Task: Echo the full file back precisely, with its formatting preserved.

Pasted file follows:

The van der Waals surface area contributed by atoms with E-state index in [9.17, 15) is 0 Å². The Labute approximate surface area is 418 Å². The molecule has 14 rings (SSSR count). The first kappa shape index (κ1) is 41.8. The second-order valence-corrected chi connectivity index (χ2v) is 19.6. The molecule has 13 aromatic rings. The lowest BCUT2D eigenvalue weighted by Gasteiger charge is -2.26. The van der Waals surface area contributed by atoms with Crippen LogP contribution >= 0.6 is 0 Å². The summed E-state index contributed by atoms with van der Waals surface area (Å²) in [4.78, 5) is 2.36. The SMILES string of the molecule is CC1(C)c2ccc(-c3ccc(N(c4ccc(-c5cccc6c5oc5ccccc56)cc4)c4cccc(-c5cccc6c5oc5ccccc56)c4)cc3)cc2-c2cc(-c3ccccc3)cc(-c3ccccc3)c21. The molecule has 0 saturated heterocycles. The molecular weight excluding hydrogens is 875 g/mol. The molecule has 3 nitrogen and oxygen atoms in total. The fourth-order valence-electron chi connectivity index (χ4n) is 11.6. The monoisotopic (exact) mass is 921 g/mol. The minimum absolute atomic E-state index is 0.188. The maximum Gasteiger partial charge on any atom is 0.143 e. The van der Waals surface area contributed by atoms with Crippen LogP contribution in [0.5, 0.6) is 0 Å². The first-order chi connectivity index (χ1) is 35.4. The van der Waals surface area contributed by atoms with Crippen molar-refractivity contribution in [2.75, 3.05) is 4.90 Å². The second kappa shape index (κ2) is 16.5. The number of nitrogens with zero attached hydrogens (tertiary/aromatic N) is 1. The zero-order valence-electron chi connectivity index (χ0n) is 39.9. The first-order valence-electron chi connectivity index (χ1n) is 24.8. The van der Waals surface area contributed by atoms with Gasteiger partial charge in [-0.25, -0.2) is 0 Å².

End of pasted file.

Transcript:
The van der Waals surface area contributed by atoms with E-state index in [9.17, 15) is 0 Å². The Labute approximate surface area is 418 Å². The molecule has 14 rings (SSSR count). The first kappa shape index (κ1) is 41.8. The second-order valence-corrected chi connectivity index (χ2v) is 19.6. The molecule has 13 aromatic rings. The lowest BCUT2D eigenvalue weighted by Gasteiger charge is -2.26. The van der Waals surface area contributed by atoms with Crippen LogP contribution >= 0.6 is 0 Å². The summed E-state index contributed by atoms with van der Waals surface area (Å²) in [4.78, 5) is 2.36. The SMILES string of the molecule is CC1(C)c2ccc(-c3ccc(N(c4ccc(-c5cccc6c5oc5ccccc56)cc4)c4cccc(-c5cccc6c5oc5ccccc56)c4)cc3)cc2-c2cc(-c3ccccc3)cc(-c3ccccc3)c21. The molecule has 0 saturated heterocycles. The molecular weight excluding hydrogens is 875 g/mol. The molecule has 3 nitrogen and oxygen atoms in total. The fourth-order valence-electron chi connectivity index (χ4n) is 11.6. The monoisotopic (exact) mass is 921 g/mol. The minimum absolute atomic E-state index is 0.188. The maximum Gasteiger partial charge on any atom is 0.143 e. The van der Waals surface area contributed by atoms with Crippen LogP contribution in [0.5, 0.6) is 0 Å². The first-order chi connectivity index (χ1) is 35.4. The van der Waals surface area contributed by atoms with Crippen molar-refractivity contribution in [2.75, 3.05) is 4.90 Å². The second kappa shape index (κ2) is 16.5. The number of nitrogens with zero attached hydrogens (tertiary/aromatic N) is 1. The zero-order valence-electron chi connectivity index (χ0n) is 39.9. The first-order valence-electron chi connectivity index (χ1n) is 24.8. The van der Waals surface area contributed by atoms with Gasteiger partial charge in [-0.25, -0.2) is 0 Å².